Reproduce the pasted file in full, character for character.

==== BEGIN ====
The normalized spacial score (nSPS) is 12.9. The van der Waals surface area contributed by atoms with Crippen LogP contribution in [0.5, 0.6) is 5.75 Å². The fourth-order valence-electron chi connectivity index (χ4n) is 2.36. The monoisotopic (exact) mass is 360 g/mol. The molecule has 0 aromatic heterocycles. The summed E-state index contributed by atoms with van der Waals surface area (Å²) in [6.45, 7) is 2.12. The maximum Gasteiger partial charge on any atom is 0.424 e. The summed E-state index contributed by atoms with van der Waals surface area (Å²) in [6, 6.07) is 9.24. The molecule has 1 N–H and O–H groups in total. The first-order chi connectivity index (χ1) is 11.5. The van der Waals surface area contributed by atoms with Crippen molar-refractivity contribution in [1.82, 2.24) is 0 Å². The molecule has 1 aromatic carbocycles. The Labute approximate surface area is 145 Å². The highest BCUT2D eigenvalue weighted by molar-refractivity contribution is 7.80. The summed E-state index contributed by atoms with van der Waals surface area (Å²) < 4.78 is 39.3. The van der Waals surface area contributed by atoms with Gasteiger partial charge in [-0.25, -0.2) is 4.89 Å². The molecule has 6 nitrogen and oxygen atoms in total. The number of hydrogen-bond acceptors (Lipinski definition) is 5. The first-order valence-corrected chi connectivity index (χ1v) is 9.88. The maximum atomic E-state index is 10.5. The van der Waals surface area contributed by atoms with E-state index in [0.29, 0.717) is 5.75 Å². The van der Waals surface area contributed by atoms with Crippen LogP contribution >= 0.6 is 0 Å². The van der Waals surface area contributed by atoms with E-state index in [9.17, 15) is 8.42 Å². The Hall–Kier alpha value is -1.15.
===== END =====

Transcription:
The normalized spacial score (nSPS) is 12.9. The van der Waals surface area contributed by atoms with Crippen LogP contribution in [0.5, 0.6) is 5.75 Å². The fourth-order valence-electron chi connectivity index (χ4n) is 2.36. The monoisotopic (exact) mass is 360 g/mol. The molecule has 0 aromatic heterocycles. The summed E-state index contributed by atoms with van der Waals surface area (Å²) in [6.45, 7) is 2.12. The maximum Gasteiger partial charge on any atom is 0.424 e. The summed E-state index contributed by atoms with van der Waals surface area (Å²) in [6, 6.07) is 9.24. The molecule has 1 N–H and O–H groups in total. The first-order chi connectivity index (χ1) is 11.5. The van der Waals surface area contributed by atoms with Crippen molar-refractivity contribution in [1.82, 2.24) is 0 Å². The molecule has 1 aromatic carbocycles. The Labute approximate surface area is 145 Å². The highest BCUT2D eigenvalue weighted by molar-refractivity contribution is 7.80. The summed E-state index contributed by atoms with van der Waals surface area (Å²) < 4.78 is 39.3. The van der Waals surface area contributed by atoms with Gasteiger partial charge in [-0.25, -0.2) is 4.89 Å². The molecule has 6 nitrogen and oxygen atoms in total. The number of hydrogen-bond acceptors (Lipinski definition) is 5. The first-order valence-corrected chi connectivity index (χ1v) is 9.88. The maximum atomic E-state index is 10.5. The van der Waals surface area contributed by atoms with E-state index in [0.29, 0.717) is 5.75 Å². The van der Waals surface area contributed by atoms with Crippen LogP contribution >= 0.6 is 0 Å². The van der Waals surface area contributed by atoms with E-state index in [9.17, 15) is 8.42 Å². The Hall–Kier alpha value is -1.15.